Your schedule of previous convictions is lengthy and includes multiple convictions for a wide range of offences, including crimes of violence, the most serious of which is a conviction on indictment for assault and robbery in 2013, multiple convictions for crimes of disorder, multiple convictions for crimes involving the possession or use of knives and other weapons and multiple convictions for offences committed whilst on bail. You have served a number of custodial sentences.
You were also subject to a bail order when you attempted to murder Jamie Hood, having been placed on bail by Aberdeen Sheriff Court on 22 October 2021.
I have considered the terms of the criminal justice social work report. Because you continue to deny responsibility for this crime, the report does not analyse your actions and motivation when you committed it. However, the report indicates that your lengthy history of offending is closely linked to your lengthy history of substance abuse, that this offence represented a significant escalation in your offending, that you were intoxicated on the morning when this offence was committed and that your substance abuse will require to be addressed if you are to avoid further offending on your eventual release into the community. In order to achieve this end, the report recommends that you be supervised and supported for a period of time when you are eventually released from custody.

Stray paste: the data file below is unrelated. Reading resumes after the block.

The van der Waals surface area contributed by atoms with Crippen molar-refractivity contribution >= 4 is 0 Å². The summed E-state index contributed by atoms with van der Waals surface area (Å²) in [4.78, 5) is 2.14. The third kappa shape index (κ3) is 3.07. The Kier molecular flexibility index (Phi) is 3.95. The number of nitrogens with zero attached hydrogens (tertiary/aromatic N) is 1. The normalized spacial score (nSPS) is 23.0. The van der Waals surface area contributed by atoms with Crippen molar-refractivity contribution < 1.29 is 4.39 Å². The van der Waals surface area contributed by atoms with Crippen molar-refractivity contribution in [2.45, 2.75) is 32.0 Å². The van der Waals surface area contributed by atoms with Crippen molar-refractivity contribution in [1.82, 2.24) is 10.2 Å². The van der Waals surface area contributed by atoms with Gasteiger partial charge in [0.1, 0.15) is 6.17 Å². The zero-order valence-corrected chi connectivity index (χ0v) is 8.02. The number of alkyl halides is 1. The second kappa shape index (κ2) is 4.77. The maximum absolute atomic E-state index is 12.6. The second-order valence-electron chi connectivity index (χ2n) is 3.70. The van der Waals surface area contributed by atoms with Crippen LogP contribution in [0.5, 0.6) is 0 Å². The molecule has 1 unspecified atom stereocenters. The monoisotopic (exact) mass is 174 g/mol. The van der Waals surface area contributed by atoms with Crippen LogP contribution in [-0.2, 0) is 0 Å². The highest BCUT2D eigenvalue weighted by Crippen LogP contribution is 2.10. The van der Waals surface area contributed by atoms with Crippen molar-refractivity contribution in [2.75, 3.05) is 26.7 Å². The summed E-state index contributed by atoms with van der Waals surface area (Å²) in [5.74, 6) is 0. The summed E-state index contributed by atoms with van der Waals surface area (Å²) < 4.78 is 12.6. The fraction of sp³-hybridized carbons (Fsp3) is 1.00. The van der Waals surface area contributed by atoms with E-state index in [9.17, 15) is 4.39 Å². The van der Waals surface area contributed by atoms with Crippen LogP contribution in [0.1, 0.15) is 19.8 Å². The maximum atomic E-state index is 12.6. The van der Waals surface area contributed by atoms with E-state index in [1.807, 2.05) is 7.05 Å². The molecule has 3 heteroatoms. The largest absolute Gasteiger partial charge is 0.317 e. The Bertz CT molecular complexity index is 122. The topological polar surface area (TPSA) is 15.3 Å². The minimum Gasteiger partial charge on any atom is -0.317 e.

I have considered everything said on your behalf today by your senior counsel.
Because of the gravity of the crime which you have committed and your previous criminal record, a significant sentence of imprisonment is the only appropriate disposal in this case. Having regard to all of the relevant factors, I am satisfied that the period for which you would otherwise have been on licence in relation to that sentence would not be adequate to protect the public from serious harm from you when you are eventually released. For that reason, I am going to pass on you an extended sentence of 14 years, which is in two parts. The first part of the sentence is an immediate period in custody of 12 years, six months of which relate to the fact that you were on bail at the time of this offence. This custodial term will run from 15 December 2021, when you were first remanded in custody in relation to this case.
This immediate period in custody is not the end of your sentence. The second part of your sentence will be served in the community. From the date of your release, you will be under licence for an extension period of two years. The conditions of your licence will be fixed by the Scottish Ministers. If, during this extension period, you fail to comply with the conditions of your licence, it may be revoked and you may be returned to custody for a further period in respect of this case. The court also has power to deal with you if you commit another offence after your release and while you are on licence."
10 October 2023